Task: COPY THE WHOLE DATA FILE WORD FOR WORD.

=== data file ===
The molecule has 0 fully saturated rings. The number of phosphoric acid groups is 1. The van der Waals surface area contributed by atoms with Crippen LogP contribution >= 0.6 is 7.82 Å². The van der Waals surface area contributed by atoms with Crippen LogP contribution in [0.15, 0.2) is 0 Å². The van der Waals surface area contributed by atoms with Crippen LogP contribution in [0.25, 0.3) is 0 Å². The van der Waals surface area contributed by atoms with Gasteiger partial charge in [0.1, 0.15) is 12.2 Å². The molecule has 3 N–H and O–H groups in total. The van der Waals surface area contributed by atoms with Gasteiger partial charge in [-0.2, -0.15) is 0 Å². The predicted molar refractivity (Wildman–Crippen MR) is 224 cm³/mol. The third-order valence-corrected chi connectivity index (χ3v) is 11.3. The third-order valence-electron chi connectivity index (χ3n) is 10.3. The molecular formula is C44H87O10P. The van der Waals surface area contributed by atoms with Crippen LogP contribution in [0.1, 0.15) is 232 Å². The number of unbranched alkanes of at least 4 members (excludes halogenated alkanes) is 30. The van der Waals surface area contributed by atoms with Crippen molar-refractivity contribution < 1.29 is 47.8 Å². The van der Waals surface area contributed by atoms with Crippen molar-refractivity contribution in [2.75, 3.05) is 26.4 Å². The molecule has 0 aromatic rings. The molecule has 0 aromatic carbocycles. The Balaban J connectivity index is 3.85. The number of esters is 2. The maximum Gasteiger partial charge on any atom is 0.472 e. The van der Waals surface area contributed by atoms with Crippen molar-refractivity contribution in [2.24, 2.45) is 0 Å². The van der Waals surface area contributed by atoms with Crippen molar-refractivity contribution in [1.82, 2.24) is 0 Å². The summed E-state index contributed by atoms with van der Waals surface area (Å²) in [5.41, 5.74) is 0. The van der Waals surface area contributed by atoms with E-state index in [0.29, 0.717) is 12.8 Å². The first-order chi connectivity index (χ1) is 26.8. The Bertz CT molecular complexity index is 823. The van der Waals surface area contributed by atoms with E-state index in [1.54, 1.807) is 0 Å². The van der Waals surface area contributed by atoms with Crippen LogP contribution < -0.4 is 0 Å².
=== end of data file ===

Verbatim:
The molecule has 0 fully saturated rings. The number of phosphoric acid groups is 1. The van der Waals surface area contributed by atoms with Crippen LogP contribution >= 0.6 is 7.82 Å². The van der Waals surface area contributed by atoms with Crippen LogP contribution in [0.15, 0.2) is 0 Å². The van der Waals surface area contributed by atoms with Crippen LogP contribution in [0.25, 0.3) is 0 Å². The van der Waals surface area contributed by atoms with Gasteiger partial charge in [0.1, 0.15) is 12.2 Å². The molecule has 3 N–H and O–H groups in total. The van der Waals surface area contributed by atoms with Gasteiger partial charge in [-0.2, -0.15) is 0 Å². The predicted molar refractivity (Wildman–Crippen MR) is 224 cm³/mol. The third-order valence-corrected chi connectivity index (χ3v) is 11.3. The third-order valence-electron chi connectivity index (χ3n) is 10.3. The molecular formula is C44H87O10P. The van der Waals surface area contributed by atoms with Crippen LogP contribution in [0.1, 0.15) is 232 Å². The number of unbranched alkanes of at least 4 members (excludes halogenated alkanes) is 30. The van der Waals surface area contributed by atoms with Crippen molar-refractivity contribution < 1.29 is 47.8 Å². The van der Waals surface area contributed by atoms with Crippen molar-refractivity contribution in [2.75, 3.05) is 26.4 Å². The molecule has 0 aromatic rings. The molecule has 0 aromatic carbocycles. The Balaban J connectivity index is 3.85. The number of esters is 2. The maximum Gasteiger partial charge on any atom is 0.472 e. The van der Waals surface area contributed by atoms with Crippen molar-refractivity contribution in [2.24, 2.45) is 0 Å². The van der Waals surface area contributed by atoms with Crippen molar-refractivity contribution in [1.82, 2.24) is 0 Å². The summed E-state index contributed by atoms with van der Waals surface area (Å²) in [5.41, 5.74) is 0. The van der Waals surface area contributed by atoms with E-state index in [0.29, 0.717) is 12.8 Å². The first-order chi connectivity index (χ1) is 26.8. The Bertz CT molecular complexity index is 823. The van der Waals surface area contributed by atoms with E-state index in [1.54, 1.807) is 0 Å². The van der Waals surface area contributed by atoms with Crippen LogP contribution < -0.4 is 0 Å².